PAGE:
Rising rapidly in the ranks of contemporary East African artists, Gor was invited to travel extensively from February 2014 until the end of last year when he exhibited his artwork for the second time at the 1:54 art fair, an annual contemporary African art fair in London. He began the year with a pop-up exhibition of his latest work in Freetown, Sierra Leone. He then participated in an artist residency at the Arts Initiative Tokyo (AIT) followed by collaboration with American artist Albert Samreth at Yamoto Gendai Gallery in Tokyo. During his time abroad, he produced an ontological study of bubbles and shells, exploring the history of enclosed spaces, domes and ecosystems. At the end of his project, he composed a limited edition book called ‘Bubbles and Shells, Protest Wire 2014.’
His ‘Bubbles and Shells’ series included six protest-wires, egg-shaped ‘nests’ that became extremely popular. The first two are in the Backers Foundation Collection at the Hara Museum, Tokyo, Japan. ‘Bubbles & Shells 3’, the third of the six sculptures, was sold for a whopping Ksh645, 700 ($7,014) at 2014 Circle Art Auction in Nairobi. From the same series came a handful of works on paper, two of which were acquired by the Yuan Museum in Tokyo and the Backers Foundation Collection. The third work on paper ‘Stirring Attractions’ also sold at the 2014 Circle Auction, for an impressive Ksh352,200 ($3,880).
Running from November 16, 2014 to January 17, 2015 Gor Soudan’s ‘Two Worlds Apart’ exhibition at Nairobi’s Red Hill Gallery is an exhibition of the artwork he produced in Japan and Sierra Leone. Except for the pair of striking figurative sculptures in protest-wire, hanging at the center of the gallery – ‘Eating I’ and ‘Eating II’ (borrowed from independent art dealer Lavinia Calza). They reveal two beautiful, nebulous forms, comprising head and torso, mystifyingly emotive in their lack of detail and expression. The remaining 35 works bare Gor’s opaque palette and his minimalism, while exposing new techniques and subject matter.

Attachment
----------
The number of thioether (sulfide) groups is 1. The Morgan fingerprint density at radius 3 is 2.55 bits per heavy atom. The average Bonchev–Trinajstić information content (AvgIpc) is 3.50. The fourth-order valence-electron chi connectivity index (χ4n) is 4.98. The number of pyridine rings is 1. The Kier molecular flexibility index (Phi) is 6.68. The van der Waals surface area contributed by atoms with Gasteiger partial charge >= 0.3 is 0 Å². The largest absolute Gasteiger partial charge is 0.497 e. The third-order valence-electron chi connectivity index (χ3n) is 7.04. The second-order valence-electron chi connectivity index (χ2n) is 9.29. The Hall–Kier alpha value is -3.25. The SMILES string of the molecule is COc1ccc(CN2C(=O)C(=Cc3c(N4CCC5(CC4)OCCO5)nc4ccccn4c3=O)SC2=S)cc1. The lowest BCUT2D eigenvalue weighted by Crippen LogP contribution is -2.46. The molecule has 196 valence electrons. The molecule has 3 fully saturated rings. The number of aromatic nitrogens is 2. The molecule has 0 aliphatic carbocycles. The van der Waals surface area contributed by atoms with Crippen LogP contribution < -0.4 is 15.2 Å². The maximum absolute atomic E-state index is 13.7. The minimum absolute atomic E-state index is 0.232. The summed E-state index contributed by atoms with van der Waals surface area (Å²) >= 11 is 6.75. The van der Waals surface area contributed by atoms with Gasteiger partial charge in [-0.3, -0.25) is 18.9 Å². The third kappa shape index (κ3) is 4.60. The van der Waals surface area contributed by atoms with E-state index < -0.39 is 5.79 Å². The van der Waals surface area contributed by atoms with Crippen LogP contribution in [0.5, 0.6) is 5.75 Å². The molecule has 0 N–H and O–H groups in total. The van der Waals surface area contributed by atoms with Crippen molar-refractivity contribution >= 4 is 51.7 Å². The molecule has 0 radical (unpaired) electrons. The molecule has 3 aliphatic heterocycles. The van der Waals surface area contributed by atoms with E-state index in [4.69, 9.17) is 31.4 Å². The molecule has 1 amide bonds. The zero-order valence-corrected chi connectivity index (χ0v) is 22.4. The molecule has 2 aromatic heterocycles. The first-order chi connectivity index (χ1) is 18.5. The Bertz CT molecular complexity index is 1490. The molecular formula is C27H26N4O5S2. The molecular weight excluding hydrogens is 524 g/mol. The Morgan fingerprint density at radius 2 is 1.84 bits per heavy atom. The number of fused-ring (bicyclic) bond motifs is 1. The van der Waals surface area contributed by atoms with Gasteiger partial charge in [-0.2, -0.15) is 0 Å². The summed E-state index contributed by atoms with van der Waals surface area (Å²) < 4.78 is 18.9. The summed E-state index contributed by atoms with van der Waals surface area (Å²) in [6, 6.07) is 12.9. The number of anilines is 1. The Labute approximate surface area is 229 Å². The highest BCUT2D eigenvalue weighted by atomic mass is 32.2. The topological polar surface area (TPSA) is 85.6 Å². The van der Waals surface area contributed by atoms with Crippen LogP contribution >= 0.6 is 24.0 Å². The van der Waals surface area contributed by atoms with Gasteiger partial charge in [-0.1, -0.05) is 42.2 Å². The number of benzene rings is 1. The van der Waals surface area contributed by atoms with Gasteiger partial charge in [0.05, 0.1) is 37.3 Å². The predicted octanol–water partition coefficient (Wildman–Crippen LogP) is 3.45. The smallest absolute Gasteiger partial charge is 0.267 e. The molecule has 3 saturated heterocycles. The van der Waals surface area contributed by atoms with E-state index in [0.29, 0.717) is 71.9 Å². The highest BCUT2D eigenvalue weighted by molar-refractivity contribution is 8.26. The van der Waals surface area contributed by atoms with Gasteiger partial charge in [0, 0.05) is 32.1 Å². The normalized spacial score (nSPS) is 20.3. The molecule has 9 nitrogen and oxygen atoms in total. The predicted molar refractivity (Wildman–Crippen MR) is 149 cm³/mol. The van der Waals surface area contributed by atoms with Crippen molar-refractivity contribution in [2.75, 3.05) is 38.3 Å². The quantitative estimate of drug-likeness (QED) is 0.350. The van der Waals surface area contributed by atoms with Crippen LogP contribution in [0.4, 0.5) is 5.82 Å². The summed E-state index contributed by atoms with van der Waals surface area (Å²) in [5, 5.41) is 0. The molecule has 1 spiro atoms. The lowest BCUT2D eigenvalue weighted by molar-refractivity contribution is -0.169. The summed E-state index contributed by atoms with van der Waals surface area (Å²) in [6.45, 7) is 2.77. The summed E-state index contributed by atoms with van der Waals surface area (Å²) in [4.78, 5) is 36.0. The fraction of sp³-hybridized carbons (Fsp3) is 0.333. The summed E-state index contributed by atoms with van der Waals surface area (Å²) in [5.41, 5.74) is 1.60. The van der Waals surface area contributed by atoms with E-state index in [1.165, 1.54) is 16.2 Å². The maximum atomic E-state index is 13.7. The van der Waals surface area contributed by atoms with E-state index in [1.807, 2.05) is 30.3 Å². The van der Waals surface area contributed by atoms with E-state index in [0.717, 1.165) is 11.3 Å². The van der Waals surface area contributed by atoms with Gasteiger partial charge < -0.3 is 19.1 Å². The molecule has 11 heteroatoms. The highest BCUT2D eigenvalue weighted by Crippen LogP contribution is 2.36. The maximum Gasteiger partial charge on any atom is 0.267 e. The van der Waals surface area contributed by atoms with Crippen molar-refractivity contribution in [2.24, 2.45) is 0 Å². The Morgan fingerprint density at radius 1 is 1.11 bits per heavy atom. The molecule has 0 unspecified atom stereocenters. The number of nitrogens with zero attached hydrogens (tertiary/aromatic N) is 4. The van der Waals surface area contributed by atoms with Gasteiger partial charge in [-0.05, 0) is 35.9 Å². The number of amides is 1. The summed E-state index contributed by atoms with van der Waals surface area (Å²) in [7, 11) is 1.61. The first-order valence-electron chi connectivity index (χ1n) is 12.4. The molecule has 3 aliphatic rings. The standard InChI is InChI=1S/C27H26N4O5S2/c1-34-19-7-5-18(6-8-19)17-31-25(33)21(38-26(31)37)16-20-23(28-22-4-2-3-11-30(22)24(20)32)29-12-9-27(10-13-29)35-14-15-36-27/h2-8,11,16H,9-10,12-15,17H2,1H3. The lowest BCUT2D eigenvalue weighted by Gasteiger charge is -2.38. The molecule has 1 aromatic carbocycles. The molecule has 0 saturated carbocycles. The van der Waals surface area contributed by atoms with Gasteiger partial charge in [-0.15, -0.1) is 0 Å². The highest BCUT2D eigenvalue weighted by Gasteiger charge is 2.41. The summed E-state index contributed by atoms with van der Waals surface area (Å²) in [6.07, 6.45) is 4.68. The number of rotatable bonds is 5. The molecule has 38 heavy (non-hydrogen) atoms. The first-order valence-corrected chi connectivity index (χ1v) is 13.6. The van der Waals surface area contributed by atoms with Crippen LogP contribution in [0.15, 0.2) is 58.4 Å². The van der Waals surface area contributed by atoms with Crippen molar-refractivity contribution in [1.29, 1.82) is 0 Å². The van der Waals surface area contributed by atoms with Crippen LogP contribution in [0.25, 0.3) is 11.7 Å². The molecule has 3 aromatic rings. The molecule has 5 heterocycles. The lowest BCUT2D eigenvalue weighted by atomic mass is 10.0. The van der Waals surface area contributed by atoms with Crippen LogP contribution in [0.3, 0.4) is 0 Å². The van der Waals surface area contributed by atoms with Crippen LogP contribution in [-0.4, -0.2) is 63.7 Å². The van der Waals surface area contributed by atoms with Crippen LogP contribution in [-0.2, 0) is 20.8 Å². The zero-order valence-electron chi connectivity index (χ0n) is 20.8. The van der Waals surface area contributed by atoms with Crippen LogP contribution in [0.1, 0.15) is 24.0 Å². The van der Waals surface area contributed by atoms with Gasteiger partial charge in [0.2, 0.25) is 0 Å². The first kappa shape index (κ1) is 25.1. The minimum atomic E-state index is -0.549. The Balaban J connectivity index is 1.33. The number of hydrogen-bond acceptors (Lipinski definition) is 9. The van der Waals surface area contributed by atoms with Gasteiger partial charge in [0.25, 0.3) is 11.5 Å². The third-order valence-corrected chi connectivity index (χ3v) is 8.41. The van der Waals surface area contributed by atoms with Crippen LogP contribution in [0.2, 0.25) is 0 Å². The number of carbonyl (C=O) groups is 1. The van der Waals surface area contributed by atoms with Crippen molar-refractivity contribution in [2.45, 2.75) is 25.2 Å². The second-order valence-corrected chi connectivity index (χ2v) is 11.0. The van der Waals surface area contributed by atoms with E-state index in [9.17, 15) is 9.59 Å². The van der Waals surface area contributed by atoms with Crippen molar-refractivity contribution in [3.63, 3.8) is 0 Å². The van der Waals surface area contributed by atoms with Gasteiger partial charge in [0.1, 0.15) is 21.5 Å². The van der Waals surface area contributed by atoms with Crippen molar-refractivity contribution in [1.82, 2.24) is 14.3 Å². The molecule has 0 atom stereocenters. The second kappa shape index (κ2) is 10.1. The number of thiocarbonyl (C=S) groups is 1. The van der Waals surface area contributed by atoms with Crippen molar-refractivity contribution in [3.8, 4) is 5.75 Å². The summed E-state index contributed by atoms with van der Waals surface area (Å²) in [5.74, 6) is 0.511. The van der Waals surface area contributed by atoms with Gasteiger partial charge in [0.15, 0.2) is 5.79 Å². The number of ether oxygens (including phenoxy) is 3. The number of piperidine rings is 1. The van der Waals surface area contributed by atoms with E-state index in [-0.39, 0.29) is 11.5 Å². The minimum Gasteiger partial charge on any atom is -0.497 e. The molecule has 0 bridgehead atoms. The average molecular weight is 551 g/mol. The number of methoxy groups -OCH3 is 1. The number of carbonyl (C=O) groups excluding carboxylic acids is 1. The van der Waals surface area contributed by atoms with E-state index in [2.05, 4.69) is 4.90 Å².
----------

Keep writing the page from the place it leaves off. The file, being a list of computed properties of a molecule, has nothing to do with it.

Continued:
Eating I, 2013.
His ‘Cactus Studies’ are created in his familiar combination of black, grey and white. Gor has an interesting way of demarcating the delicate thorns of the cacti – by etching at the darker backdrop of charcoal to reveal the naked white of the paper underneath. Images of his nests or bubbles are created using a similar technique and palette. Using ink and acrylic on paper, Gor also produced a handful of paintings comprising a single or couple of neon circles (in either luminous green or orange), with what looks like DNA or atomic particles (the ‘stuff of life’, if you will) stringing out of these spheres. The images are relatively tedious; ambiguous in an uninspiring way, and certainly not his most exciting work.
Both magnetic and thought-provoking however, are Gor’s figurative ink drawings from Sierra Leone, depicting the nude male form under different conditions and circumstances. An untitled work (Gor’s artwork is mostly untitled) that most people will relate to depicts a man weighed down by a plate on his head that is full of obscure matter or more of Gor’s tangled mesh. It could represent the burdens each of us carry; the worries that hinder our freedom. Another ink-work speaks of the African predicament. This time the nude man carries a platter heaped with human figures that look just like him. It acts as powerful metaphor for how Africans will carry the pain and problems of their fellow men, who also suffer at the hands of the endemic inequality and the general hardship of their lives.
Gor’s ink drawings are certainly alluring and seem to speak of the nature of human evolution and our place on this planet. A nude male, natural and vulnerable, looks down at the Earth, heavy with contemplation. Meanwhile the grey matter or his advanced thoughts swirl in a ball far above his head. He seems to be asking a primal question: what is this life is all about? What does it matter to be so civilized, such a deep thinker, so smart, and still exist in a world where discontent is rampant and the sting of life is ceaseless. You can feel the turbulence and turmoil in the mind of Gor’s men.
Before he heads to South Africa later this year for school, Gor is in his hometown Kisumu (where he was born in 1983), holding his latest exhibition, which he says is inspired by childhood memories. Perhaps by diving into his early life – his beginnings – he hopes to better understand his vantage point. Although highly unlikely, if we are lucky, we might get a quote or two on what he has discovered about himself. Fortunately for Gor, even though he is quite stubborn and very adept at avoiding interviews, his work in most instances is provocative, tells its own story, and can in fact survive and thrive without his presence.